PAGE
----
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Mizzou at a Crossroads: Murrows 2017

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(Note: the audio above is the entry for this category. It is a shortened version of the original three-part series. Edit points are denoted by beeps. Part one and two of the series were each co-reported by two reporters, which was more clear in the original airing than it will be in this abbreviated entry).

The events on the University of Missouri campus on November 9, 2015 made news worldwide, as UM System President Tim Wolfe resigned amidst protests by black students calling for his resignation. By the end of the day, MU Chancellor R. Bowen Loftin would also resign amidst pressure from faculty and students.

As the NPR member station in Columbia, Missouri, KBIA-FM covered the breaking news thoroughly, later winning a national Sigma Delta Chi award from the Society of Professional Journalists and a first place award from the Public Radio News Directors, Inc for that coverage. Judges in the PRNDI contest said KBIA put on, “a Breaking News clinic by reacting to the story with professionalism, insight and context.”

But, as often happens in these situations, the national narrative of what happened at the University of Missouri made a complex situation look simple. While national reporters and bloggers focused on things like whether or not small incidents that triggered the outcry actually happened, journalists were depriving an audience that wanted to understand this story the context about the systemic, long-term issues that brought this all to head in Columbia.

While KBIA continued its day-to-day coverage of the aftermath in late 2015 and early 2016, the entire staff also began work on a long-form report that would seek to provide that much-needed context. The result was “Mizzou at a Crossroads.”

“Mizzou at a Crossroads” is an in-depth analysis on the history of race relations at MU, the efforts to start conversations about race on campus, the process behind hiring former University of Missouri System President Tim Wolfe, and an overview of what might be in store for the future of UM leadership. The analysis of the “ghosts” of the University’s past, present and future explored issues rarely touched by other media after the events of November 2015, and never to this layer of depth.

KBIA also sought to convey this story digitally in a meaningful, impactful way. When creating online experiences for our special projects, KBIA’s Digital Content Director Nathan Lawrence was struck by the lack of flexibility available in tools like Atavist, Divi and Layers. Though they did a great job of making things look nice, they got in the way when writers and editors were looking to focus on content and frequently stymied creative decisions for presentation. So, Lawrence decided to build his own tool for this project.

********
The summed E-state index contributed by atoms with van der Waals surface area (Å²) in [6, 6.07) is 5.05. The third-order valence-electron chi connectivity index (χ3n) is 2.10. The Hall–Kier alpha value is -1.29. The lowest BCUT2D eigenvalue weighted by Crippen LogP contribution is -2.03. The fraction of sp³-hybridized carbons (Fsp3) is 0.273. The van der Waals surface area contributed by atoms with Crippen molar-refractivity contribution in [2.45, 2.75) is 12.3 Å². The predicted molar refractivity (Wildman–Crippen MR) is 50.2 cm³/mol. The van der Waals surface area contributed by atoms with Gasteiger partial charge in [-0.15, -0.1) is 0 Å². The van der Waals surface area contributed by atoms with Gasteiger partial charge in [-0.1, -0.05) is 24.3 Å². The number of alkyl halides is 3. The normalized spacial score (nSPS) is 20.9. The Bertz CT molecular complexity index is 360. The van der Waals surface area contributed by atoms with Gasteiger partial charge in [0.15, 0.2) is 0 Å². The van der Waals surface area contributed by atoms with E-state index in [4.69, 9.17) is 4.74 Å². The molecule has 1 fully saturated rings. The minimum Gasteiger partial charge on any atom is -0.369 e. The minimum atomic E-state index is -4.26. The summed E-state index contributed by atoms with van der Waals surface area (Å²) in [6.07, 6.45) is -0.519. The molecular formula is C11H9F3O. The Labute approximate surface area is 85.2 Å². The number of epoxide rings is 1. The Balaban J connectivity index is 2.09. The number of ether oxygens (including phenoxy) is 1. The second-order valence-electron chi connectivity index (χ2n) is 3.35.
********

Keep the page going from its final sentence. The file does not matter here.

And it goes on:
As a result, he created our unique Jekyll-based interactive layout for Mizzou at a Crossroads. It contains audio reports, photographs and text for an immersive informational experience, all intended to serve as a source of information on university funding and policies, state politics and student demands.

In addition to this digital product, KBIA distributed the story as both an hour-long documentary and a three parts series. This provided more flexibility for the stories to be aired at KBIA and other members stations and to be distributed as a serialized podcast (search for “Mizzou at a Crossroads” in the iTunes store and you will find the series).

You can find the special build out of the project here:

http://apps.kbia.org/mizzou-crossroads/

Each of the individual stories are contained in the buildout above, but you can also find links to the individual stories here: http://kbia.org/term/mizzou-crossroads#stream/0

The station’s commitment to this reporting and to this project in the last year was substantial. KBIA has only 6 full time newsroom staff, who all contributed to this reporting consistently. The in-depth project essentially took all of the reporters and editors off of their usual beats to focus on this comprehensive project. Additional contributors included students working at the station as part of their coursework at the Missouri School of Journalism, under the guidance of the KBIA professional staff.